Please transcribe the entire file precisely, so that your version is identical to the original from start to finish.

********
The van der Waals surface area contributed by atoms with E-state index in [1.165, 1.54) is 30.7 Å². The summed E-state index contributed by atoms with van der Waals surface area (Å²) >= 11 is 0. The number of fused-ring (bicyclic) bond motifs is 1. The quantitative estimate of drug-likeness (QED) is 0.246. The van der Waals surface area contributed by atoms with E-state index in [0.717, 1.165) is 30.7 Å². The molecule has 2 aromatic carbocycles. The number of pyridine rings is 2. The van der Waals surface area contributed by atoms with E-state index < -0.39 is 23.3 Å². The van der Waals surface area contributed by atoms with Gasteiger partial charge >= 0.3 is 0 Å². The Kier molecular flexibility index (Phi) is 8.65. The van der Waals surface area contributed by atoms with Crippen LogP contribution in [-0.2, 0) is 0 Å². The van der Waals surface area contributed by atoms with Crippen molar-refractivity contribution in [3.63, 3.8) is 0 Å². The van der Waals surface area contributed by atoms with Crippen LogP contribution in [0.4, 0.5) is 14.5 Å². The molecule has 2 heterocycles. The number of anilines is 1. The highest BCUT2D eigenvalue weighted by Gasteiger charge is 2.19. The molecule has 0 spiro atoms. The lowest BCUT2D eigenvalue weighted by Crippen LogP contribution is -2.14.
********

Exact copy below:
The van der Waals surface area contributed by atoms with E-state index in [1.165, 1.54) is 30.7 Å². The summed E-state index contributed by atoms with van der Waals surface area (Å²) >= 11 is 0. The number of fused-ring (bicyclic) bond motifs is 1. The quantitative estimate of drug-likeness (QED) is 0.246. The van der Waals surface area contributed by atoms with E-state index in [0.717, 1.165) is 30.7 Å². The molecule has 2 aromatic carbocycles. The number of pyridine rings is 2. The van der Waals surface area contributed by atoms with E-state index < -0.39 is 23.3 Å². The van der Waals surface area contributed by atoms with Gasteiger partial charge >= 0.3 is 0 Å². The Kier molecular flexibility index (Phi) is 8.65. The van der Waals surface area contributed by atoms with Crippen LogP contribution in [-0.2, 0) is 0 Å². The van der Waals surface area contributed by atoms with Crippen molar-refractivity contribution in [3.63, 3.8) is 0 Å². The van der Waals surface area contributed by atoms with Crippen LogP contribution in [0.4, 0.5) is 14.5 Å². The molecule has 2 heterocycles. The number of anilines is 1. The highest BCUT2D eigenvalue weighted by Gasteiger charge is 2.19. The molecule has 0 spiro atoms. The lowest BCUT2D eigenvalue weighted by Crippen LogP contribution is -2.14.